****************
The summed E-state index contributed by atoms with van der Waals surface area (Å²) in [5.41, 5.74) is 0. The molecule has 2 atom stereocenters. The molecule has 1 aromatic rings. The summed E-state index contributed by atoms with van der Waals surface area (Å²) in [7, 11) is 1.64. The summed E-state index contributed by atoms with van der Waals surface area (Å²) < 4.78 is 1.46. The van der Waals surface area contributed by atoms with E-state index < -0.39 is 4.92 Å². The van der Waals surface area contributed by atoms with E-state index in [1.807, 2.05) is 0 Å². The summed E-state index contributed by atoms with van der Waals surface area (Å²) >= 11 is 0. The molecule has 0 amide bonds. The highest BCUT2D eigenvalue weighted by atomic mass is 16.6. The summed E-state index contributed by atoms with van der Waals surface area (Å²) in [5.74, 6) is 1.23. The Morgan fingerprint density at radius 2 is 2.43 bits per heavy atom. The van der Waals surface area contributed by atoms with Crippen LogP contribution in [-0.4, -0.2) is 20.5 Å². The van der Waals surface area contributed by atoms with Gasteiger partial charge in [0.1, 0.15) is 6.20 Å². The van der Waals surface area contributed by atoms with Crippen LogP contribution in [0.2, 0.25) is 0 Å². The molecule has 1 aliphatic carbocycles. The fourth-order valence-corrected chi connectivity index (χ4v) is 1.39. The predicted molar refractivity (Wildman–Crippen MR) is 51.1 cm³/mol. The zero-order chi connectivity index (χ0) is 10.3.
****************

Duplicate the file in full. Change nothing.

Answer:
The summed E-state index contributed by atoms with van der Waals surface area (Å²) in [5.41, 5.74) is 0. The molecule has 2 atom stereocenters. The molecule has 1 aromatic rings. The summed E-state index contributed by atoms with van der Waals surface area (Å²) in [7, 11) is 1.64. The summed E-state index contributed by atoms with van der Waals surface area (Å²) < 4.78 is 1.46. The van der Waals surface area contributed by atoms with E-state index < -0.39 is 4.92 Å². The van der Waals surface area contributed by atoms with E-state index in [1.807, 2.05) is 0 Å². The summed E-state index contributed by atoms with van der Waals surface area (Å²) >= 11 is 0. The molecule has 0 amide bonds. The highest BCUT2D eigenvalue weighted by atomic mass is 16.6. The summed E-state index contributed by atoms with van der Waals surface area (Å²) in [5.74, 6) is 1.23. The Morgan fingerprint density at radius 2 is 2.43 bits per heavy atom. The van der Waals surface area contributed by atoms with Crippen LogP contribution in [-0.4, -0.2) is 20.5 Å². The van der Waals surface area contributed by atoms with Gasteiger partial charge in [0.1, 0.15) is 6.20 Å². The van der Waals surface area contributed by atoms with Crippen LogP contribution in [0.2, 0.25) is 0 Å². The molecule has 1 aliphatic carbocycles. The fourth-order valence-corrected chi connectivity index (χ4v) is 1.39. The predicted molar refractivity (Wildman–Crippen MR) is 51.1 cm³/mol. The zero-order chi connectivity index (χ0) is 10.3.